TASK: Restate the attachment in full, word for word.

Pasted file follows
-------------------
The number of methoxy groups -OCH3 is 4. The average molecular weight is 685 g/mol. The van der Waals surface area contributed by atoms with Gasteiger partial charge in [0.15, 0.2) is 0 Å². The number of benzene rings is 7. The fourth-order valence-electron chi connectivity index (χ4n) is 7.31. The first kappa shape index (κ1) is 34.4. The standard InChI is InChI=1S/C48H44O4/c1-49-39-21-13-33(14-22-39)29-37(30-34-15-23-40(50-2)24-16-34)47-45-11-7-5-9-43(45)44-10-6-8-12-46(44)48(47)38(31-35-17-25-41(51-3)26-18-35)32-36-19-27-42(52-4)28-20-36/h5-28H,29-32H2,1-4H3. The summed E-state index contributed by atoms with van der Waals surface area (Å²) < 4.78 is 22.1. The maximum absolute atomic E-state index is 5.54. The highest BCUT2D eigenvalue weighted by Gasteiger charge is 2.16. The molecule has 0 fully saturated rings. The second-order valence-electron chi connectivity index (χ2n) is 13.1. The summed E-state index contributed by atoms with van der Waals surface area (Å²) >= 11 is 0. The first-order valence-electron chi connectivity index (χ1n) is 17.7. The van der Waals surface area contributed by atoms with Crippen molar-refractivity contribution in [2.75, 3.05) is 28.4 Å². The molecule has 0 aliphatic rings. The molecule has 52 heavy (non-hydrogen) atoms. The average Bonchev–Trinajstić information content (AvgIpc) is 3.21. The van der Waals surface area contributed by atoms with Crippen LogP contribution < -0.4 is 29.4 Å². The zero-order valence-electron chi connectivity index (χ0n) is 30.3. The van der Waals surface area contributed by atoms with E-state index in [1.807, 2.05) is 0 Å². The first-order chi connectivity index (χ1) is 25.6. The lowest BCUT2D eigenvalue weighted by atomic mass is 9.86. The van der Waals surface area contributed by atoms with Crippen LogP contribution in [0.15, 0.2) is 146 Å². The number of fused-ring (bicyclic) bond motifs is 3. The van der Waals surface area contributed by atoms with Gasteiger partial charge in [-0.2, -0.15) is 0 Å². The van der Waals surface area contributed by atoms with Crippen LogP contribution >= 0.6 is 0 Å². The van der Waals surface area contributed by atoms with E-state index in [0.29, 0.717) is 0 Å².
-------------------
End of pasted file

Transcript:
The number of methoxy groups -OCH3 is 4. The average molecular weight is 685 g/mol. The van der Waals surface area contributed by atoms with Gasteiger partial charge in [0.15, 0.2) is 0 Å². The number of benzene rings is 7. The fourth-order valence-electron chi connectivity index (χ4n) is 7.31. The first kappa shape index (κ1) is 34.4. The standard InChI is InChI=1S/C48H44O4/c1-49-39-21-13-33(14-22-39)29-37(30-34-15-23-40(50-2)24-16-34)47-45-11-7-5-9-43(45)44-10-6-8-12-46(44)48(47)38(31-35-17-25-41(51-3)26-18-35)32-36-19-27-42(52-4)28-20-36/h5-28H,29-32H2,1-4H3. The summed E-state index contributed by atoms with van der Waals surface area (Å²) < 4.78 is 22.1. The maximum absolute atomic E-state index is 5.54. The highest BCUT2D eigenvalue weighted by Gasteiger charge is 2.16. The molecule has 0 fully saturated rings. The second-order valence-electron chi connectivity index (χ2n) is 13.1. The summed E-state index contributed by atoms with van der Waals surface area (Å²) >= 11 is 0. The first-order valence-electron chi connectivity index (χ1n) is 17.7. The van der Waals surface area contributed by atoms with Crippen molar-refractivity contribution in [2.75, 3.05) is 28.4 Å². The molecule has 0 aliphatic rings. The molecule has 52 heavy (non-hydrogen) atoms. The average Bonchev–Trinajstić information content (AvgIpc) is 3.21. The van der Waals surface area contributed by atoms with Crippen LogP contribution < -0.4 is 29.4 Å². The zero-order valence-electron chi connectivity index (χ0n) is 30.3. The van der Waals surface area contributed by atoms with E-state index in [1.807, 2.05) is 0 Å². The first-order chi connectivity index (χ1) is 25.6. The lowest BCUT2D eigenvalue weighted by atomic mass is 9.86. The van der Waals surface area contributed by atoms with Crippen LogP contribution in [0.15, 0.2) is 146 Å². The number of fused-ring (bicyclic) bond motifs is 3. The van der Waals surface area contributed by atoms with Gasteiger partial charge in [-0.2, -0.15) is 0 Å². The van der Waals surface area contributed by atoms with Crippen LogP contribution >= 0.6 is 0 Å². The van der Waals surface area contributed by atoms with E-state index in [0.29, 0.717) is 0 Å².